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‘Pharma Bro’ Martin Shkreli banned for life from drug industry, ordered to pay $64.6 million

A file photo of former pharmaceutical executive Martin Shkreli.
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A federal judge on Friday ordered notorious “Pharma Bro” Martin Shkreli banned for life from the pharmaceutical industry and also ordered him to pay $64.6 million in profits he earned from hiking the price of the life-saving drug Daraprim by more than 5,000% overnight.

The ruling in U.S. District Court in Manhattan came in response to a lawsuit alleging illegal and monopolistic behavior connected with Daraprim by the incarcerated securities fraudster Shkreli.

The plaintiffs in the case were the Federal Trade Commission, and seven states, including New York and California.

Those same plaintiffs last month obtained a $40 million settlement for the same claims from Vyera Pharmaceuticals, the company that Shkreli had founded.

“Americans can rest easy because Martin Shkreli is a pharma bro no more,” said New York Attorney General Letitia James.

Shkreli is serving a seven-year federal prison term for financial crimes unrelated to his controversial price increase of Daraprim, a drug used to treat parasitic infections in pregnant women, babies, HIV patients, and others. Shkreli controversially raised the drug’s price from $13.50 per pill to a whopping $750 per pill in 2015.

In her 135-page ruling Friday, Judge Denise Cote found that Shkreli, while serving as Vyera’s CEO violated federal and state laws with anticompetitive conduct to protect profits from Daraprim, which until recently was the only drug federally approved to treat the parasitic condition toxoplasmosis.

Cote presided over a seven-day trial in the case last month without a jury.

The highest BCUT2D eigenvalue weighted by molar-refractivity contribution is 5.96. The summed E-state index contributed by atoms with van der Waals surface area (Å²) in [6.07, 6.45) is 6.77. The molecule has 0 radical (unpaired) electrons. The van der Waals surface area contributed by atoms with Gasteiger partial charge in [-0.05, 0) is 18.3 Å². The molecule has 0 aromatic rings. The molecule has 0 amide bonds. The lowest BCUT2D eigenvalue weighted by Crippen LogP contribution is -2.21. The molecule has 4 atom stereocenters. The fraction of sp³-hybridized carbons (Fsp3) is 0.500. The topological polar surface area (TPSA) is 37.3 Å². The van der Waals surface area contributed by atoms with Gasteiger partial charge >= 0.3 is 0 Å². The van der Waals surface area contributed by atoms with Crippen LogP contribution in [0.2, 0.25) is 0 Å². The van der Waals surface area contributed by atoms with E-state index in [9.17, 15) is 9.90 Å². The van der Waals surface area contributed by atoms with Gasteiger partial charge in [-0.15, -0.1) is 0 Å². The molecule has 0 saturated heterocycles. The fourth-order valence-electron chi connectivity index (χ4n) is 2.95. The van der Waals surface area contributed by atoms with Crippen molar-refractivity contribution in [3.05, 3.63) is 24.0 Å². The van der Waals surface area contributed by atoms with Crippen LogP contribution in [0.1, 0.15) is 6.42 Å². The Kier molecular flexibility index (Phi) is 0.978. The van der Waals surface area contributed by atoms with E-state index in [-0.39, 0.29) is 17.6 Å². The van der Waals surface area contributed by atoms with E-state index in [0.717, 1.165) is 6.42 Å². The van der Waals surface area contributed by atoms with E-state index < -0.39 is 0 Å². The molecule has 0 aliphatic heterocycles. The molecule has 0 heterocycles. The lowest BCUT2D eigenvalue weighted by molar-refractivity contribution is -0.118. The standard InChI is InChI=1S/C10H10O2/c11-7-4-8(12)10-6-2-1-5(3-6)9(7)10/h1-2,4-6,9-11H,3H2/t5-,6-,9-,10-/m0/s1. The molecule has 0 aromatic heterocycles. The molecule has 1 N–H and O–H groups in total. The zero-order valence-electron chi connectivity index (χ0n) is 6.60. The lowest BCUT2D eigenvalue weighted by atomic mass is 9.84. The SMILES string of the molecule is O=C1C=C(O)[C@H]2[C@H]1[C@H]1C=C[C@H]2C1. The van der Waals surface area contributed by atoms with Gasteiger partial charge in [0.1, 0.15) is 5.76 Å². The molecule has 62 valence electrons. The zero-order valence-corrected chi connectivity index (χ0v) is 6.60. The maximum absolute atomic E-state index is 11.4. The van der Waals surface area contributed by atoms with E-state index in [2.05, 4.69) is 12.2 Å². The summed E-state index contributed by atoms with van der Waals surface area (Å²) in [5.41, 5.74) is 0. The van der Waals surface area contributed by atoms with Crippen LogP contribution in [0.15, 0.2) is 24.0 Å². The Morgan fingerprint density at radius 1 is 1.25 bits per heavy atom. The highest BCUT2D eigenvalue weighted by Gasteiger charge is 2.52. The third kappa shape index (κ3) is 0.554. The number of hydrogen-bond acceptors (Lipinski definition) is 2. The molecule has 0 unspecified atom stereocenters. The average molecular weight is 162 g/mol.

Cote wrote that Shkreli in 2015 “initiated a scheme to block the entry of generic drug competition so that he could reap the profits from Daraprim sales for as long as possible” when he increased the price of the drug.

“Through his tight control of the distribution of Daraprim, Shkreli prevented generic drug companies from getting access to the quantity of Daraprim they needed to conduct testing demanded by the Food and Drug Administration,” the judge wrote. “Through exclusive supply agreements, Shkreli also blocked off access to the two most important manufacturers of the active pharmaceutical ingredient … for Daraprim.”

“Through these strategies, Shkreli delayed the entry of generic competition for at least eighteen months. Shkreli and his companies profited over $64 million from this scheme.”

Vyera had been known as Turing Pharmaceuticals when Shkreli ordered the stunning price hike for the drug, earning him widespread condemnation at the time from a wide range of people, including former President Donald Trump and then-Democratic presidential contender Hillary Clinton.

The outrage led to Shkreli becoming internationally infamous under the sobriquet “Pharma Bro.”

A year later, federal prosecutors charged him with defrauding investors in two hedge funds he ran years before founding Turing, and with using their funds to found another drug company, Retrophin.

Shkreli was convicted in mid-2017 in Brooklyn federal court of several charges in the case.

Within weeks, he had his $5 million release bond revoked by a judge despite a pending appeal of his conviction after offering his followers on social media a bounty for each strand of hair they could pull off Clinton’s head during her book tour that year.

Under last month’s settlement with Vyera, Shkreli’s former business partner Kevin Mulleady agreed to be banned from the pharmaceuticals industry for seven years.

The other state plaintiffs in the case were Ohio, Pennsylvania, Illinois, North Carolina and Virginia.

This is breaking news. Please check back for updates.

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